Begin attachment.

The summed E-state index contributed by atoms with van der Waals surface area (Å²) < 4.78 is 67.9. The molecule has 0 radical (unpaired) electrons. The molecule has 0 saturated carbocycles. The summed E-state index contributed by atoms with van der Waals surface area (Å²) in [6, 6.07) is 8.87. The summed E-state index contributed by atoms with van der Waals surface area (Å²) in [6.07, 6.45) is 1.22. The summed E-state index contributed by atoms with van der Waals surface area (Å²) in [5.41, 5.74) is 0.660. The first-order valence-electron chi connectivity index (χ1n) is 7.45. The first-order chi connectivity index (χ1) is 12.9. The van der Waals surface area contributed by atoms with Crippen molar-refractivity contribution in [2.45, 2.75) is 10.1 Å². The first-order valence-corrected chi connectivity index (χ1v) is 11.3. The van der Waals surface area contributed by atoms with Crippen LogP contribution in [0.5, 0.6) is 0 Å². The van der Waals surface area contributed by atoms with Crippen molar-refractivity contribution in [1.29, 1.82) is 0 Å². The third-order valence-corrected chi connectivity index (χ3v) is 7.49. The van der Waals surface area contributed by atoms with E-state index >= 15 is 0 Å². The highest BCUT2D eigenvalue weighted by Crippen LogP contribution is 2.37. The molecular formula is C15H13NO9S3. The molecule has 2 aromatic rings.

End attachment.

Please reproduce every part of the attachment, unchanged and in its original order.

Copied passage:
The summed E-state index contributed by atoms with van der Waals surface area (Å²) < 4.78 is 67.9. The molecule has 0 radical (unpaired) electrons. The molecule has 0 saturated carbocycles. The summed E-state index contributed by atoms with van der Waals surface area (Å²) in [6, 6.07) is 8.87. The summed E-state index contributed by atoms with van der Waals surface area (Å²) in [6.07, 6.45) is 1.22. The summed E-state index contributed by atoms with van der Waals surface area (Å²) in [5.41, 5.74) is 0.660. The first-order valence-electron chi connectivity index (χ1n) is 7.45. The first-order chi connectivity index (χ1) is 12.9. The van der Waals surface area contributed by atoms with Crippen molar-refractivity contribution in [2.45, 2.75) is 10.1 Å². The first-order valence-corrected chi connectivity index (χ1v) is 11.3. The van der Waals surface area contributed by atoms with Crippen LogP contribution in [0.5, 0.6) is 0 Å². The van der Waals surface area contributed by atoms with Crippen molar-refractivity contribution in [1.29, 1.82) is 0 Å². The third-order valence-corrected chi connectivity index (χ3v) is 7.49. The van der Waals surface area contributed by atoms with E-state index >= 15 is 0 Å². The highest BCUT2D eigenvalue weighted by Crippen LogP contribution is 2.37. The molecular formula is C15H13NO9S3. The molecule has 2 aromatic rings.